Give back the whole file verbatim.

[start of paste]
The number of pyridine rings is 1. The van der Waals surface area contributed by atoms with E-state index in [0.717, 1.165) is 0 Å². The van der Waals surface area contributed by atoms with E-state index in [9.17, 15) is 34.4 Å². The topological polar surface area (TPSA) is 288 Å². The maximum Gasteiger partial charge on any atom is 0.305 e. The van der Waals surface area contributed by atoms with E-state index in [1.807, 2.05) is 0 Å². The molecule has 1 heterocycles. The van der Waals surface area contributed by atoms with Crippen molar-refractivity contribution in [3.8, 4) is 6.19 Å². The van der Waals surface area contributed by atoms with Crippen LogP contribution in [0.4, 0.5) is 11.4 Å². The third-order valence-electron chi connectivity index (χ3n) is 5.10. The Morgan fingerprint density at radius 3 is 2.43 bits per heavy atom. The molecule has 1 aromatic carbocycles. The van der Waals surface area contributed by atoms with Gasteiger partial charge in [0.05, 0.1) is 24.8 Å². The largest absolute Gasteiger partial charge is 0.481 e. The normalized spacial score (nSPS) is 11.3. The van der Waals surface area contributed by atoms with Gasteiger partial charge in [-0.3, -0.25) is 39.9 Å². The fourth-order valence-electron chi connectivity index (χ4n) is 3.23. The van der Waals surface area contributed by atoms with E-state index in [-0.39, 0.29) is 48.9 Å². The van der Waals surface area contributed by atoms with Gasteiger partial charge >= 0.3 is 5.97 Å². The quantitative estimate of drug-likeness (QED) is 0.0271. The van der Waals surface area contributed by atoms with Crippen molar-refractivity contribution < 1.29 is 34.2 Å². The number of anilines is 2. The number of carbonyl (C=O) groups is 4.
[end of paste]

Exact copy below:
The number of pyridine rings is 1. The van der Waals surface area contributed by atoms with E-state index in [0.717, 1.165) is 0 Å². The van der Waals surface area contributed by atoms with E-state index in [9.17, 15) is 34.4 Å². The topological polar surface area (TPSA) is 288 Å². The maximum Gasteiger partial charge on any atom is 0.305 e. The van der Waals surface area contributed by atoms with E-state index in [1.807, 2.05) is 0 Å². The molecule has 1 heterocycles. The van der Waals surface area contributed by atoms with Crippen molar-refractivity contribution in [3.8, 4) is 6.19 Å². The van der Waals surface area contributed by atoms with Crippen LogP contribution in [0.4, 0.5) is 11.4 Å². The third-order valence-electron chi connectivity index (χ3n) is 5.10. The Morgan fingerprint density at radius 3 is 2.43 bits per heavy atom. The molecule has 1 aromatic carbocycles. The van der Waals surface area contributed by atoms with Gasteiger partial charge in [0.05, 0.1) is 24.8 Å². The largest absolute Gasteiger partial charge is 0.481 e. The normalized spacial score (nSPS) is 11.3. The van der Waals surface area contributed by atoms with Gasteiger partial charge in [-0.3, -0.25) is 39.9 Å². The fourth-order valence-electron chi connectivity index (χ4n) is 3.23. The van der Waals surface area contributed by atoms with E-state index in [-0.39, 0.29) is 48.9 Å². The van der Waals surface area contributed by atoms with Gasteiger partial charge >= 0.3 is 5.97 Å². The quantitative estimate of drug-likeness (QED) is 0.0271. The van der Waals surface area contributed by atoms with Crippen molar-refractivity contribution < 1.29 is 34.2 Å². The number of anilines is 2. The number of carbonyl (C=O) groups is 4.